Researchers at Brown University, Soochow University, Fudan University and Hebei University of Technology have developed an inexpensive hydrogel patch that has demonstrated the ability to reduce heart damage post-heart attack. The study, published in Nature Biomedical Engineering on April 15, was performed in rodents and demonstrated that a hydrogel-based patch applied to the heart could reduce cell death, oxidative stress and scar tissue accumulation, markers of heart damage.

Previous research has demonstrated that mechanical patches could help prevent permanent damage post-heart attack. Hearts must continue to pump blood throughout the body after a heart attack, which can put stress on the muscles of the heart and cause them to stretch out, thereby reducing their ability to function.

Lin and colleagues first generated detailed models of the mechanics of a normal beating heart, and then used this information to test mechanical patches that would help support the heart without over-restricting it. The researchers then determined how hearts remodel post-heart attack to determine the required properties of mechanical support to prevent the development of permanent damage. The hydrogel patch produced in this study is cheap, effective and nontoxic.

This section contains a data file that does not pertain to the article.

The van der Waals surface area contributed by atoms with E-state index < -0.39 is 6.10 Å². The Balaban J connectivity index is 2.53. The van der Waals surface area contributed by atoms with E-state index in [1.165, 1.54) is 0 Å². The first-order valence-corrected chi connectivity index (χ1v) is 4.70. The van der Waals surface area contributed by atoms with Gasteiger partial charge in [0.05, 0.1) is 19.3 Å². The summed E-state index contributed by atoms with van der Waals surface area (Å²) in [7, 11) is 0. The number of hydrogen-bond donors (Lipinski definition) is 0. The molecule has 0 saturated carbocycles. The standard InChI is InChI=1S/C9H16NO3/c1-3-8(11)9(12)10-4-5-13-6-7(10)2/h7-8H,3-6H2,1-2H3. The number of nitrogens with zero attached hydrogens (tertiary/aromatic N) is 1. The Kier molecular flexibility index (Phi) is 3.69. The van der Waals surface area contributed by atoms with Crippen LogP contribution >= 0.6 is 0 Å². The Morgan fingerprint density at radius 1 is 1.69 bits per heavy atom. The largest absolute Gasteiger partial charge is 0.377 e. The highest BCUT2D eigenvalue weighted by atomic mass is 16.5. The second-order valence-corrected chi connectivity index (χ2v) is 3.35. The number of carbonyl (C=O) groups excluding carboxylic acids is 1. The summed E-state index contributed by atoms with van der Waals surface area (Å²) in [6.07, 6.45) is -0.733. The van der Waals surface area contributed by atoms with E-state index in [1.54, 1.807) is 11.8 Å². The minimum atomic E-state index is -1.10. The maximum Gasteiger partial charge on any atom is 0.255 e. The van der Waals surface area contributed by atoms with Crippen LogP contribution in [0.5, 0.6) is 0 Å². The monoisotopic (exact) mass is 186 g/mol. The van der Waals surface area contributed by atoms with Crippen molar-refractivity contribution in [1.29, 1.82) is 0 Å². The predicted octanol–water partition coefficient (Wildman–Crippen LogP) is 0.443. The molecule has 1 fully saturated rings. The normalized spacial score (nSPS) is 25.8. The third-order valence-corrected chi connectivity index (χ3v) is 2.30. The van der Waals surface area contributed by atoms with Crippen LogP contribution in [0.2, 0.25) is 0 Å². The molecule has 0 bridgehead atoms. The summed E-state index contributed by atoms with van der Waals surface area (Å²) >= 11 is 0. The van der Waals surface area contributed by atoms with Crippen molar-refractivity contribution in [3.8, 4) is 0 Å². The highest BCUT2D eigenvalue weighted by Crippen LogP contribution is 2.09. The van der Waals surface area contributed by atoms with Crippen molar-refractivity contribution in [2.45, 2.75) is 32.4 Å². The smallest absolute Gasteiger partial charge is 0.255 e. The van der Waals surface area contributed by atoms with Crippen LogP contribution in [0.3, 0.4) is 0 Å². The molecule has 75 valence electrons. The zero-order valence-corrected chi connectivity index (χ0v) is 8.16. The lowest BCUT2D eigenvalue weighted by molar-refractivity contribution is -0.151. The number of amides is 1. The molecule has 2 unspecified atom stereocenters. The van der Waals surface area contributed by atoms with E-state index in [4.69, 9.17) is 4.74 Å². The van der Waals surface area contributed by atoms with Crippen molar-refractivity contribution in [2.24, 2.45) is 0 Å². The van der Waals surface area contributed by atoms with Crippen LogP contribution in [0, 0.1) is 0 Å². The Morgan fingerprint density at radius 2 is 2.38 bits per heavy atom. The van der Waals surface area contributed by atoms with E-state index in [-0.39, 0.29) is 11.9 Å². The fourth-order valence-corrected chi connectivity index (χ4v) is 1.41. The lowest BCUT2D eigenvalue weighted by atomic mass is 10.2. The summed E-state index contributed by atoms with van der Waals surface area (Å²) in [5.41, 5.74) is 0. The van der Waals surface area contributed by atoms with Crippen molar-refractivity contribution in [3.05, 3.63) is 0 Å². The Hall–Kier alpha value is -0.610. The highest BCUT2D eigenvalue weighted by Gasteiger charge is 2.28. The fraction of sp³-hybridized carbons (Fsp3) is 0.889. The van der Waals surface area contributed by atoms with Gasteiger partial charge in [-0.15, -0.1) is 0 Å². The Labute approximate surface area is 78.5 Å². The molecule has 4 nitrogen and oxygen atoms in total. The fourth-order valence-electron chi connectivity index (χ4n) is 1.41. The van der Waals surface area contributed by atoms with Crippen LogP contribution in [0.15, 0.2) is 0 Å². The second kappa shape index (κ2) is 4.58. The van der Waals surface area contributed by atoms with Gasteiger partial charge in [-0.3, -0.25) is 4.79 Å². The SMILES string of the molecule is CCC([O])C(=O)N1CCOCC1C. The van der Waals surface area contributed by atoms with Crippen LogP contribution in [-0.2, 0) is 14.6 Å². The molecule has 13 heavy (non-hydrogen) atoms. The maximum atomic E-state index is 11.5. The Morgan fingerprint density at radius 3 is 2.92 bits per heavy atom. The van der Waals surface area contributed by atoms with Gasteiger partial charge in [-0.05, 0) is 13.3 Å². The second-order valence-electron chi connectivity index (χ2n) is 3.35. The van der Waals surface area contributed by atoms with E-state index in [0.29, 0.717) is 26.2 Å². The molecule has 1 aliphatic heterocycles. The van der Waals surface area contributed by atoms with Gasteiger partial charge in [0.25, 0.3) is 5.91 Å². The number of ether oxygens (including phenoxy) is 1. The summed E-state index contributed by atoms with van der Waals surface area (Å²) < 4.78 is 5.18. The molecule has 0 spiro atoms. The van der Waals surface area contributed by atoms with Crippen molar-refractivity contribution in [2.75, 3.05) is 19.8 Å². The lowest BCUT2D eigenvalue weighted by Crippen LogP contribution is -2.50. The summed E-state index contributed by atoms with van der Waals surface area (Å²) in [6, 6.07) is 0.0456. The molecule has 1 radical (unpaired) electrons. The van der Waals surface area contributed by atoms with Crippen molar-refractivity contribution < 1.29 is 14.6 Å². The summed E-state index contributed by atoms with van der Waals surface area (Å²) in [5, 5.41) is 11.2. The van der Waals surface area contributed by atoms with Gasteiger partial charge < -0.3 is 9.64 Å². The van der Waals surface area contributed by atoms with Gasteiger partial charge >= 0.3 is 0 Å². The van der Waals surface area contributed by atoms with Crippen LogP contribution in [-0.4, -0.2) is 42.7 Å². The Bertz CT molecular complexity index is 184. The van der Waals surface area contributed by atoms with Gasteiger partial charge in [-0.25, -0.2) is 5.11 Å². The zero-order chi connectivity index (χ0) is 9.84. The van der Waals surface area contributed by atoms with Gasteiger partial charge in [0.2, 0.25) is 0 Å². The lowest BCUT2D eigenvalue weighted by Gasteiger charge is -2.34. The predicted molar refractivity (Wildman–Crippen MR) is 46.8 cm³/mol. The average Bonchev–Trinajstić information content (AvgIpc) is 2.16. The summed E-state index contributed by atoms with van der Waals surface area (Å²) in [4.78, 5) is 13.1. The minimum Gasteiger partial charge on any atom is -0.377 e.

While the results of this study are promising, these hydrogel patches remain to be tested in humans. There are estimated to be more than 800,000 cases of heart attack (myocardial infarction) in the US every year. The development of a hydrogel patch that is deployable in humans and is effective at protecting patients against post-heart attack damage would be an important supplement in the medical treatment of heart attack.